So what does my crystal ball say as to the future evolution of personal computing, communication and telephony. It actually takes a page directly out of Apple’s own playbook. Identify a form factor that can be stylish, trendsetting and leverages existing capabilities in a way that provides a differential experience. Take technologies that are already there and combine them in a way that hasn’t been thought of yet.
Welcome to, iGlasses 2018. Not the currently interpreted view of what Google’s Project Glass and Apple’s existing iGlasses initiative represent but the real world and disruptive application of that vision. Imagine a set of eye glasses, with thousands of frame choices for you to make, that integrates hard- wired ear buds (think of a better version of what Oakley makes) and battery and charging systems to make them a completely integrated system. Utilize induction to charge the whole thing up and slim connectors, Bluetooth or wireless to upload and download data.
Like the existing Google Project Glass and Apple iGlasses initiatives these transparent and head mounted displays would replace traditional lenses in the frames permitting the wearer to view and interact with content through a much, much larger perspective. Imagine how you would interact with a 50 inch screen in front of you? Don’t worry about walking into a pole because you can see right through the data and you have your head up all the time.
Now how would you interact with the data? On a Smartphone you touch, tap and drag. Using iGlasses, you could use four different data input methods.
- Voice. Clearly Siri and voice technology is only improving. It won’t be long for you to be able to guide your experience through voice alone. Siri, pull up today’s calendar. Siri, call my brother. That works already, however it would become cumbersome on its own for repetitive navigation commands.
- Eye tracking. The frames of the glasses could have sensors that track the movements of your eye to reference where on the virtual screen you are looking at. Currently, there are dozens of practical applications using eye tracking as a computer interface. It simply needs to be miniaturized to fit this application.
- Hand/finger tracking. Kinect and other gesture control technologies are exploding right now. Unlike eye tracking, imagine the sensor is on the other side of the rim tracking your hand/finger movements to position the cursor on the virtual screen. Look anywhere and virtually type in the air to compose your next email.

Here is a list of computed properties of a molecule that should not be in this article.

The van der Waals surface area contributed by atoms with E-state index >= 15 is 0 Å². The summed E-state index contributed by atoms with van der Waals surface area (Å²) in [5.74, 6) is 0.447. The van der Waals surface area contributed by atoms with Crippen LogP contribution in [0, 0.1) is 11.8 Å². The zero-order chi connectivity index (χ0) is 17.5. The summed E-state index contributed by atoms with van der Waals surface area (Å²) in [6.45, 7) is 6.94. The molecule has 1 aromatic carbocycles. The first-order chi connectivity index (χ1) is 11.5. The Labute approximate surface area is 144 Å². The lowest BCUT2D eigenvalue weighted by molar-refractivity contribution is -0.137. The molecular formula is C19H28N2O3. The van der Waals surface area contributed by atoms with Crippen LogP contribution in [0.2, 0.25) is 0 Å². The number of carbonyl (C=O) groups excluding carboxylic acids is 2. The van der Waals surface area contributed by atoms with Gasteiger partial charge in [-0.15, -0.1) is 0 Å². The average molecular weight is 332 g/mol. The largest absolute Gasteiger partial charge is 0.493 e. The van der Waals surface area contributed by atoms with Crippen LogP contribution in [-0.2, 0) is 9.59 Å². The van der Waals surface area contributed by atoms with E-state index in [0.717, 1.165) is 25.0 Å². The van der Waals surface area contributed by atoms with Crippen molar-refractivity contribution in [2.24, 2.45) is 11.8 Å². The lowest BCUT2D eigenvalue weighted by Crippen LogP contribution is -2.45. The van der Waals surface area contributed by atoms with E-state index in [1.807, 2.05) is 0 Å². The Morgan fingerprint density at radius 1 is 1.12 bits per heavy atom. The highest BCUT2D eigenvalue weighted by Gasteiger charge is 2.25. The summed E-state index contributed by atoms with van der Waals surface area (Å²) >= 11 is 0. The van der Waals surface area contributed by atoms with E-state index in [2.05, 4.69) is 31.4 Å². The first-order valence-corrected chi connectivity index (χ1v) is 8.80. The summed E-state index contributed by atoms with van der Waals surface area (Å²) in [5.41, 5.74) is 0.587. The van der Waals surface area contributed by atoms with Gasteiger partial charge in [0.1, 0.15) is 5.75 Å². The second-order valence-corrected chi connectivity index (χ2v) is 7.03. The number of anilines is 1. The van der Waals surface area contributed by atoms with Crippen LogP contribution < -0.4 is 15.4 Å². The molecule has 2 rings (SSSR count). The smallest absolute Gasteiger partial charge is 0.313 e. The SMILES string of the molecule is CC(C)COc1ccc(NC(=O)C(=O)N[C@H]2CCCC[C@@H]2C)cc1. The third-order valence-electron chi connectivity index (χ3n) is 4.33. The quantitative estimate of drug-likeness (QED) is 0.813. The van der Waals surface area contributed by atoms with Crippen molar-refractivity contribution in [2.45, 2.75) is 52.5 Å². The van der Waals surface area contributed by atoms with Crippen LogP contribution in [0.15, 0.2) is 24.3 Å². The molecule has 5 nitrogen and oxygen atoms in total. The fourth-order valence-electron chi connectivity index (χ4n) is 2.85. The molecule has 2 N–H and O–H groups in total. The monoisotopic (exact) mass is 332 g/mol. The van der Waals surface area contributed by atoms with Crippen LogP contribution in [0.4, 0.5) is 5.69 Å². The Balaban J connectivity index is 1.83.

- Lastly, and certainly not as far off as you think is mind control. No really! Check out this TED video to see how a small number of strategically positioned electrodes can enable anyone to move cursors and 3D renderings with their mind. Imagine that the eyeglass’ rim, temple and earpiece have sensors that detect your unique brainwave pattern. Instead of reading how to click and swipe in the instruction manual, it’ll teach you how to calibrate the sensors to read your thoughts.
Am I serious? Absolutely! Is it disruptive? You tell me. While you think about, it, I’m placing my advanced order.
Posted in iPhone, Mobile Devices, Mobile Marketing, Nokia, Predictions, Rant, Smartphones
The following is a guest post by Derek Johnson, Founder & CEO of SMS provider Tatango. You can reach him by phone at (206) 334-4012 or via email.
Have you noticed recently the abundance of QR code marketing hate out there? Don’t get me wrong, there has always been QR code haters, but recently it seems like these numbers are starting to multiply at an alarming rate. I can understand the hate towards the design aspects (design is always subjective), but you’ve gotta be stupid to think that marketing through QR codes isn’t here to stay, in a big way.
Posted in Marketing Strategy, Mobile Devices, Mobile Marketing, Rant, SMS / Text
The mobile industry is buzzing today over the DOJ’s decision to block the proposed AT&T acquisition of T-Mobile. There’s been split reaction since the merger was proposed, and opinions are flying around hot and heavy since the latest news broke early this morning.
AT&T was quick to issue a statement regarding the decision, saying they were “surprised and disappointed by today’s action,” especially since they’d met with the DOJ repeatedly and had no indication that such an action was being contemplated. “We plan to ask for an expedited hearing so the enormous benefits of this merger can be fully reviewed,” explained Wayne Watts, AT&T senior executive VP and general counsel in a prepared statement. “The DOJ has the burden of proving alleged anti-competitive affects and we intend to vigorously contest this matter in court.”
Posted in Announcements, Legal, Mobile Devices, Mobile News, Predictions, Rant
Group Texting, a company that does exactly what its name implies, published an interesting blog post recently entitled “The Death of the Short Code” in which it details the many disadvantages of short codes and how “long codes” — or so-called “virtual phone numbers” — overcome many of the barriers short codes present.
“The major wireless carriers came together in 2003 to create short codes to allow marketers to easily communicate with consumers. Since then text messaging has exploded in popularity. Short codes haven’t seen growth to match. Why? A long, opaque and expensive setup process prevents all but the largest brands from marketing to their customers with text messages,” the company explained in its post. “Enter the long code: instant setup, affordable transparent pricing, and no one standing between your company and your customers. Short codes were supposed to bring mobile marketing to the masses. Long codes, virtual mobile phone numbers that can send and receive text messages stand ready to finally fulfill that promise.”
Posted in Marketing Strategy, MMS, Mobile Advertising, Mobile Devices, Mobile Marketing, Mobile News, Predictions, Rant, Short Codes, SMS / Text, Wireless Carriers